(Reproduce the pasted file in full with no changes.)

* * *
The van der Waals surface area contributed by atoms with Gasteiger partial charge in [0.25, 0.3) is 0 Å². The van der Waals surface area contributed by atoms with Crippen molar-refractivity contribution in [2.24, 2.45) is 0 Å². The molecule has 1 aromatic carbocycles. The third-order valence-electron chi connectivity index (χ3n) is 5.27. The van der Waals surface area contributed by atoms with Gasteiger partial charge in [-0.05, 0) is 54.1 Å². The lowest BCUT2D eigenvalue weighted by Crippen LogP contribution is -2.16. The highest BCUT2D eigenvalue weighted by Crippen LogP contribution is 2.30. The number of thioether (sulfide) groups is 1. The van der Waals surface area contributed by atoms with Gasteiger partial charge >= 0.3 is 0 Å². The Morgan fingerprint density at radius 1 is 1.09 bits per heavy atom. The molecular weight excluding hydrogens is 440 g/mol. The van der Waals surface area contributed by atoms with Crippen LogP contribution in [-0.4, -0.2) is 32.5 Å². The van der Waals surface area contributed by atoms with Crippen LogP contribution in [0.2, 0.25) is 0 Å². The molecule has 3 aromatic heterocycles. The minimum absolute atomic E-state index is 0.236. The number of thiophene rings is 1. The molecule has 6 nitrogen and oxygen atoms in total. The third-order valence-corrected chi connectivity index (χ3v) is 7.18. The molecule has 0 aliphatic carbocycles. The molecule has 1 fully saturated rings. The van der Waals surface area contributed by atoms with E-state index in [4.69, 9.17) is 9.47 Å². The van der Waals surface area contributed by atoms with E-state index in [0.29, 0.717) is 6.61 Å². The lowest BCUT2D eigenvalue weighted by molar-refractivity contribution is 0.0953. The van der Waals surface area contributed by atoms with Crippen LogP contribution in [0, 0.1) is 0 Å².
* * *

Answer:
The van der Waals surface area contributed by atoms with Gasteiger partial charge in [0.25, 0.3) is 0 Å². The van der Waals surface area contributed by atoms with Crippen molar-refractivity contribution in [2.24, 2.45) is 0 Å². The molecule has 1 aromatic carbocycles. The third-order valence-electron chi connectivity index (χ3n) is 5.27. The van der Waals surface area contributed by atoms with Gasteiger partial charge in [-0.05, 0) is 54.1 Å². The lowest BCUT2D eigenvalue weighted by Crippen LogP contribution is -2.16. The highest BCUT2D eigenvalue weighted by Crippen LogP contribution is 2.30. The number of thioether (sulfide) groups is 1. The van der Waals surface area contributed by atoms with Gasteiger partial charge >= 0.3 is 0 Å². The Morgan fingerprint density at radius 1 is 1.09 bits per heavy atom. The molecular weight excluding hydrogens is 440 g/mol. The van der Waals surface area contributed by atoms with Crippen LogP contribution in [-0.4, -0.2) is 32.5 Å². The van der Waals surface area contributed by atoms with Crippen LogP contribution in [0.2, 0.25) is 0 Å². The molecule has 3 aromatic heterocycles. The minimum absolute atomic E-state index is 0.236. The number of thiophene rings is 1. The molecule has 6 nitrogen and oxygen atoms in total. The third-order valence-corrected chi connectivity index (χ3v) is 7.18. The molecule has 0 aliphatic carbocycles. The molecule has 1 fully saturated rings. The van der Waals surface area contributed by atoms with E-state index in [4.69, 9.17) is 9.47 Å². The van der Waals surface area contributed by atoms with E-state index in [0.29, 0.717) is 6.61 Å². The lowest BCUT2D eigenvalue weighted by molar-refractivity contribution is 0.0953. The van der Waals surface area contributed by atoms with Crippen LogP contribution in [0, 0.1) is 0 Å².